Listening to Black Sabbath’s self-titled 1970 album is a lesson in heavy metal history. Though bands such as Led Zeppelin and Deep Purple influenced the formation of the genre, Black Sabbath is often considered the first true heavy metal band, perhaps because they were the first to devote their focus to the darker themes that became an often controversial element of metal. Robert Plant of Led Zeppelin also has been quoted as saying he thought Black Sabbath was the first true heavy metal band. Living in an impoverished English town where career choices for most were limited to factory worker or criminal, the boys of Black Sabbath could not relate to the idealistic hippie music that was popular when the band formed in 1968, considering themselves a blues band. Guitarist Toni Iomi observed the lines that formed at the local movie theater whenever it showed horror films and remarked that if people were so willing to pay to be scared, perhaps they should try playing evil-sounding music. With that in mind, they took their name from a Boris Karloff film.
The title track exemplified Sabbath’s goal of capturing horror in music. It began with atmospheric sounds of heavy rain, thunder, and a single, tolling bell. Then Iomi played a slow, ominous riff based on the “devil’s tritone,” an interval notoriously avoided in medieval music because its dissonance evoked a sense of evil—perfect for Sabbath’s purposes. Though speedy, seemingly effortless shredding has become nearly synonymous with heavy metal, the slogging pace of this formative song was truly heavy, creating a feeling of immense weight and pressure intensified by the dread-soaked vocals of Ozzy Osbourne in his prime. The story of being dragged to hell by a figure in black was not conveyed so much by the lyrics as by the despair in Osbourne’s voice when he moaned, “Oh no, no, please God help me.” The song was haunting in a way that most listeners in 1970 had no idea how to process. This dire sound eventually became the primary influence of the doom metal subgenre in the early 1980s.
“The Wizard” opened with evidence of Black Sabbath’s blues roots in the form of a forlorn harmonica, soon backed up by bassist Geezer Butler and the real star of the song, drummer Bill Ward. The simple, repetitive melody taken in turns by Osbourne’s vocals and harmonica required little focus from the listener, freeing them to be carried along by Ward’s varied, jazz-influenced rhythms.
With “Behind the Wall of Sleep,” Sabbath became the first of countless metal bands, including Metallica, to be inspired by psychological horror writer H.P. Lovecraft. After the sparse sound of the previous track, this one gave more prominence to melodic riffing by both Iomi and Butler. It was another bare bones performance from Osbourne, suggesting that at this point in his career he had not yet discovered his full range of ability.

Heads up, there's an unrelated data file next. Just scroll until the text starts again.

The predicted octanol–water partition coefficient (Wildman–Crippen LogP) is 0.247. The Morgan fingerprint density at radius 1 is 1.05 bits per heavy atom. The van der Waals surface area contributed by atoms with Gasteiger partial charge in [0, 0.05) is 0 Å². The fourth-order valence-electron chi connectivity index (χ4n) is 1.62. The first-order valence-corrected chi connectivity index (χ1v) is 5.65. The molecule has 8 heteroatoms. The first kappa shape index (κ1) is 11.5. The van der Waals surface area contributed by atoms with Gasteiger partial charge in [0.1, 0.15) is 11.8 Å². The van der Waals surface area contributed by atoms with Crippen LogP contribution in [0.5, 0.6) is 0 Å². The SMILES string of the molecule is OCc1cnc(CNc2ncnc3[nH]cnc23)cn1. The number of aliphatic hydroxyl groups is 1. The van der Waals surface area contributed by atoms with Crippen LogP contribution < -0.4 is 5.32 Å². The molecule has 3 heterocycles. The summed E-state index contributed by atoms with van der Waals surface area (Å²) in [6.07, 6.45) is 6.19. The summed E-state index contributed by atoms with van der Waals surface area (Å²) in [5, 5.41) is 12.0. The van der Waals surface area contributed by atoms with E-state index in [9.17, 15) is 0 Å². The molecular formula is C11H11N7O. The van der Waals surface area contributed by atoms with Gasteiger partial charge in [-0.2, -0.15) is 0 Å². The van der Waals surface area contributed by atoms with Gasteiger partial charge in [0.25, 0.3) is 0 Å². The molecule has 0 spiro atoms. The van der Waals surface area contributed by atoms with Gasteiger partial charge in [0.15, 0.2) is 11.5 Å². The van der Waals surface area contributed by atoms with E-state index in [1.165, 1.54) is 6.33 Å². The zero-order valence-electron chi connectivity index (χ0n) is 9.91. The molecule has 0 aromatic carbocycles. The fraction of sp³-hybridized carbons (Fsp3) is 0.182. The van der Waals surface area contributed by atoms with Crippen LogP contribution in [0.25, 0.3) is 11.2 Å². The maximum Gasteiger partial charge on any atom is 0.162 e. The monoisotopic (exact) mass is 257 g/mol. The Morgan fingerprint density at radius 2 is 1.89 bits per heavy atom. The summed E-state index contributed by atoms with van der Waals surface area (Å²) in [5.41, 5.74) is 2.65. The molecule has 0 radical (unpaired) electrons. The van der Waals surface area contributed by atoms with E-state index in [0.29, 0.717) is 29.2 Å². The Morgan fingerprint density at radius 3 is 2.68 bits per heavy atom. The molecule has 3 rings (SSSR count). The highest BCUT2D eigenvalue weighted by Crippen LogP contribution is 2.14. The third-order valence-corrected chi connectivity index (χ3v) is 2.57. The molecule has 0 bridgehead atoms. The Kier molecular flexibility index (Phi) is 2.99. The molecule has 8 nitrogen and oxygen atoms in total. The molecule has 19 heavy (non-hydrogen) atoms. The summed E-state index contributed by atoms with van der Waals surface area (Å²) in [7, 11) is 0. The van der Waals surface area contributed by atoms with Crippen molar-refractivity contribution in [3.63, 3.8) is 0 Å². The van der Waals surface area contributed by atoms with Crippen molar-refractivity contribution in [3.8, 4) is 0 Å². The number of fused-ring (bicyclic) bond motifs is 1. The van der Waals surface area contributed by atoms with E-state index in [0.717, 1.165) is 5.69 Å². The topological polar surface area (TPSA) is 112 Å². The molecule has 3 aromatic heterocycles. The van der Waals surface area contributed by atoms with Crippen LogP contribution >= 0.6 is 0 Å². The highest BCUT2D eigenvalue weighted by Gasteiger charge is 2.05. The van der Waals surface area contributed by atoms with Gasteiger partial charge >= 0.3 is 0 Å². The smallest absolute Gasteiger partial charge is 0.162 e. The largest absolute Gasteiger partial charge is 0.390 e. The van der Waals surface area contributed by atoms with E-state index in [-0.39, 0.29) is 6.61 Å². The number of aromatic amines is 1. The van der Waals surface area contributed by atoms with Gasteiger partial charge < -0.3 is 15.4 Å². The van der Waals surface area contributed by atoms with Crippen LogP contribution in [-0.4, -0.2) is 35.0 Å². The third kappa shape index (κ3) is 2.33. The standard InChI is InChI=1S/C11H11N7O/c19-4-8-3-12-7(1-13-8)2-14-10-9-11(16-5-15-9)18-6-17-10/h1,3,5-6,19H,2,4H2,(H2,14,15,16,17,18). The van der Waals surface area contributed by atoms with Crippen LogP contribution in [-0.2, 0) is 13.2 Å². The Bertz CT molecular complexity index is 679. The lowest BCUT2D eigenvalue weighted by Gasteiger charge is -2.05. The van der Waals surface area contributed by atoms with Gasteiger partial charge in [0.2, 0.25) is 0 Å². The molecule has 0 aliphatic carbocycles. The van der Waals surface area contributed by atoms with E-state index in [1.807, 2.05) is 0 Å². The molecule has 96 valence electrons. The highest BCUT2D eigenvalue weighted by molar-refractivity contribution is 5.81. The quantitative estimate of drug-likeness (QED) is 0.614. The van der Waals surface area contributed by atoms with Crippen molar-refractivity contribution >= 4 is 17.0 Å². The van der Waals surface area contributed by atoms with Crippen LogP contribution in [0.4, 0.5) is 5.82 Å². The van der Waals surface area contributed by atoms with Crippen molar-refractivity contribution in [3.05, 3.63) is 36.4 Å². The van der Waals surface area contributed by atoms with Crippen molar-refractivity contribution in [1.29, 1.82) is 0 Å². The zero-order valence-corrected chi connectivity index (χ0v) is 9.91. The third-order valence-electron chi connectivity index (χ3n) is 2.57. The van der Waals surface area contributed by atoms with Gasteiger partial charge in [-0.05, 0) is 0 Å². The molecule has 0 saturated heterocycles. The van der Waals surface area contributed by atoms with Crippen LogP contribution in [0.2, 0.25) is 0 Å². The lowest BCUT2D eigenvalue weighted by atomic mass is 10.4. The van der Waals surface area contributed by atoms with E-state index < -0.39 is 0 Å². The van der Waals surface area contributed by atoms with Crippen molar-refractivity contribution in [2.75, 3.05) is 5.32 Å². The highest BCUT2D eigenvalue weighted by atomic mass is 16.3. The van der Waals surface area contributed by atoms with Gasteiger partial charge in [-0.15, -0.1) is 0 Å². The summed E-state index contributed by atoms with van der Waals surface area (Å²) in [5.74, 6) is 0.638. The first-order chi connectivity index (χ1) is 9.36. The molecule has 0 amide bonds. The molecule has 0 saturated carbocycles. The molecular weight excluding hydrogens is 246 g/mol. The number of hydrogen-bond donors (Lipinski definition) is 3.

“N.I.B.” was a Sabbath song for bass-lovers, introduced with a long, funky solo from Butler. It also boasted one of Osbourne’s more dynamic performances on the album, demonstrating a broader range on the choruses as he delivered the spooky, off-beat profession of love, building to the climactic lyrics:
Iomi’s solo showed off his signature deep, bluesy style, which he had developed after losing two fingertips in a workplace accident on his last day at his factory job. He downtuned his guitar to make fingering easier with his damaged hand; this affected Sabbath’s sound and influenced legendary metal guitarists such as Slayer’s Jeff Hanneman, Pantera’s Dimebag Darrell, and Anthrax’s Scott Ian.
Sabbath’s cover of “Evil Woman” by Crow was their first single, probably because the straightforward blues rock was the most accessible song on the album. Sabbath made it their own, turning up the bass and attitude and replacing the brass with Iomi riffs.
“Sleeping Village” began as a mournful dirge that Osbourne crooned over Iomi’s soft, acoustic picking. From there it made several somewhat jarring shifts in tone, often sounding like an improvised 60s jam before returning to rigid structure for one ominous, plodding riff. Its unpredictability transitioned from the radio-friendly “Evil Woman” to the psychedelic rock trip of the next track.
“Warning” was a cover of a song of the same title by The Aynsley Dunbar Retaliation, but the original version was less than four minutes long while Sabbath’s, at nearly 10:30, took up most of the album’s second side. The verses were a standard twelve bar blues not far from the original, but in between Sabbath engaged in a jam session that made “Sleeping Village” sound like a warm-up. Osbourne took a break while Butler and Iomi wove smooth melody and harmony over Ward’s frenzied, stormy drumbeats. At one point, Butler and even Ward stepped back while Iomi shredded sans rhythm section, reminding the listener that even then metal was sometimes all about the speed. This track was the least accessible on the album, but the skill displayed in the rambling middle section became more appreciable with repeated listenings.
“Wicked World” was more of the same musically: more catchy riffs, resounding bass guitar, intricate drumbeats, and raw vocals. Lyrically, it reflected Sabbath’s jaded view with a political message:
This was remarkably similar to the theme they later explored in “War Pigs” on Paranoid. Black Sabbath had seen a world that wasn’t all peace and flowers and chosen to make music that was darker and less optimistic. They attracted people like them, misfits who saw a hard life ahead, and the music became a rallying point for the first generation of metalheads.